In The Iron: A Closer Look
June 18 – August 9
Pearce Gallery Upcoming Exhibition
As I prepare for my latest exhibition of fine art photography this summer, a recurrent question has popped up top-of-mind again about whether photography is art or craft. For me, I have no doubt that photography is an art. The medium is light, and if you can’t draw with it, capture it properly and understand its unique characteristics, well that’s the subject for another blog.
And then, I’ve had fine art photography friends tell me I’m not an artist because I do commercial assignments. These are people who wait tables and work other jobs for a living so they may practice their art half-time. Michelangelo stated, one should study his craft, 16 hours a day, 7 days a week for a minimum of 15 years before even considering to call himself an artist. I agree with the statement. Being commercial has given me the means by which to meet Michelangelo criteria. And of course my full-time fine art friends are upset with me because I don’t dedicate more of my time to just producing fine art.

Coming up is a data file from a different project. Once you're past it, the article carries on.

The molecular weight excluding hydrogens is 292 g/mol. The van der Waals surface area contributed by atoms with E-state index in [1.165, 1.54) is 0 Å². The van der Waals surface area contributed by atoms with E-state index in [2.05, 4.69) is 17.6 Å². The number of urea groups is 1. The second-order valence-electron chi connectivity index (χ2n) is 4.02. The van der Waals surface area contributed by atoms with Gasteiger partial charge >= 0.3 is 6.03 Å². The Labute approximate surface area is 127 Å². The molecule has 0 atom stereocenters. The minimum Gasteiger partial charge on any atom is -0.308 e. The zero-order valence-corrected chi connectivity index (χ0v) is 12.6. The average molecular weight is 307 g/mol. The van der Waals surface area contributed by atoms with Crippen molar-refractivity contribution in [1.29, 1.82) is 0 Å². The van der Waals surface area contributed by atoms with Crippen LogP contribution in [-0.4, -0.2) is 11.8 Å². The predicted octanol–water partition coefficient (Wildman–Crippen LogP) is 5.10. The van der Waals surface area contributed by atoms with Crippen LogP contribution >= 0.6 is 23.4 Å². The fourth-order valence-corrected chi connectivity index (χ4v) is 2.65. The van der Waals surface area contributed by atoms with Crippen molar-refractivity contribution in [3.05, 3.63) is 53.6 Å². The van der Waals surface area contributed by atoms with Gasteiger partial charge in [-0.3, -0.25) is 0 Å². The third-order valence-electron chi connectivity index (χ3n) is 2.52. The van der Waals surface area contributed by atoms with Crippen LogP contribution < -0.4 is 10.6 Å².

Beyond that, the discussion of fine art photography versus commercial photography seems to me to center on the question of the client. Truly, the nuts and bolts of what I do are the same. The question is who is the client? If I’m working for a corporation, business, trade group or government agency, it is commercial. If I am working for myself, it is fine art.
And when I work for myself, I’m not constrained by the corporate structure or the brand. I can examine something with a non-bias, artistic point of view. I can explore a subject. I can see what draws me in emotionally and I can share it with others.
My goal is to share something new or a new perspective on something familiar. That’s what I have done in my previous exhibitions, including Belize: One Country. One Photographer. One Week.; Art in Advertising; and One Year at the Dixon Gardens and Museum, among others.
It’s also what I do in my everyday life. On an assignment in Florida last year I was fortunate enough to be able to stay at my aunt’s house, saving my client the hotel bill. While there I photographed this absolutely incredible gnarly tree, no more than 10 feet from my aunt’s front door. As I was showing her the images she said. “What an incredible tree where is it!” To which I stated 10 feet in front of your front door. My aunt’s commented “I’ve never seen it that way before.”
That’s what I’ve done in my latest one-man exhibition, “In The Iron: A Closer Look.” All the images in the exhibition are printed on aluminum and represent various pieces of Caterpillar equipment.
The show runs June 18 through August 9 at the Pearce Gallery in Dunlap, IL.